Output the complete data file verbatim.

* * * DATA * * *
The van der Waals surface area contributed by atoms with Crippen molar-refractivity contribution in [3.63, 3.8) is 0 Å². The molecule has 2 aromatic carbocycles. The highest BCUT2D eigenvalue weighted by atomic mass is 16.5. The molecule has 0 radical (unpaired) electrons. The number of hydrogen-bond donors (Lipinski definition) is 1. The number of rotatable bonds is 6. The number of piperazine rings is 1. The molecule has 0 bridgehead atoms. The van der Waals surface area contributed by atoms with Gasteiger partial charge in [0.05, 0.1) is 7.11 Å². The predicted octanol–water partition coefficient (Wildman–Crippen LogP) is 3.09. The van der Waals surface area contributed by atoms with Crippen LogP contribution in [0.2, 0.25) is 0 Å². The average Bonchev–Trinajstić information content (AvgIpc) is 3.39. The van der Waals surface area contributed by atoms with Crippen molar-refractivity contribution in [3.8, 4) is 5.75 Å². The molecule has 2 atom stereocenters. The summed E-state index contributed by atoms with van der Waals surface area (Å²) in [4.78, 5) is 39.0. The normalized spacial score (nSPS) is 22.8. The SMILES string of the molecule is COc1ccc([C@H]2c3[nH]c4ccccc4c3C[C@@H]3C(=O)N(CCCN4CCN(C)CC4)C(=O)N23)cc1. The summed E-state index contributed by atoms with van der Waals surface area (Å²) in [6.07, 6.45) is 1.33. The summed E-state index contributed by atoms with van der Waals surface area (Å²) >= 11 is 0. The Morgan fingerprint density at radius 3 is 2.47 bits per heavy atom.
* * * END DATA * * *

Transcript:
The van der Waals surface area contributed by atoms with Crippen molar-refractivity contribution in [3.63, 3.8) is 0 Å². The molecule has 2 aromatic carbocycles. The highest BCUT2D eigenvalue weighted by atomic mass is 16.5. The molecule has 0 radical (unpaired) electrons. The number of hydrogen-bond donors (Lipinski definition) is 1. The number of rotatable bonds is 6. The number of piperazine rings is 1. The molecule has 0 bridgehead atoms. The van der Waals surface area contributed by atoms with Gasteiger partial charge in [0.05, 0.1) is 7.11 Å². The predicted octanol–water partition coefficient (Wildman–Crippen LogP) is 3.09. The van der Waals surface area contributed by atoms with Crippen LogP contribution in [0.2, 0.25) is 0 Å². The average Bonchev–Trinajstić information content (AvgIpc) is 3.39. The van der Waals surface area contributed by atoms with Crippen molar-refractivity contribution in [3.8, 4) is 5.75 Å². The molecule has 2 atom stereocenters. The summed E-state index contributed by atoms with van der Waals surface area (Å²) in [4.78, 5) is 39.0. The normalized spacial score (nSPS) is 22.8. The SMILES string of the molecule is COc1ccc([C@H]2c3[nH]c4ccccc4c3C[C@@H]3C(=O)N(CCCN4CCN(C)CC4)C(=O)N23)cc1. The summed E-state index contributed by atoms with van der Waals surface area (Å²) in [6.07, 6.45) is 1.33. The summed E-state index contributed by atoms with van der Waals surface area (Å²) >= 11 is 0. The Morgan fingerprint density at radius 3 is 2.47 bits per heavy atom.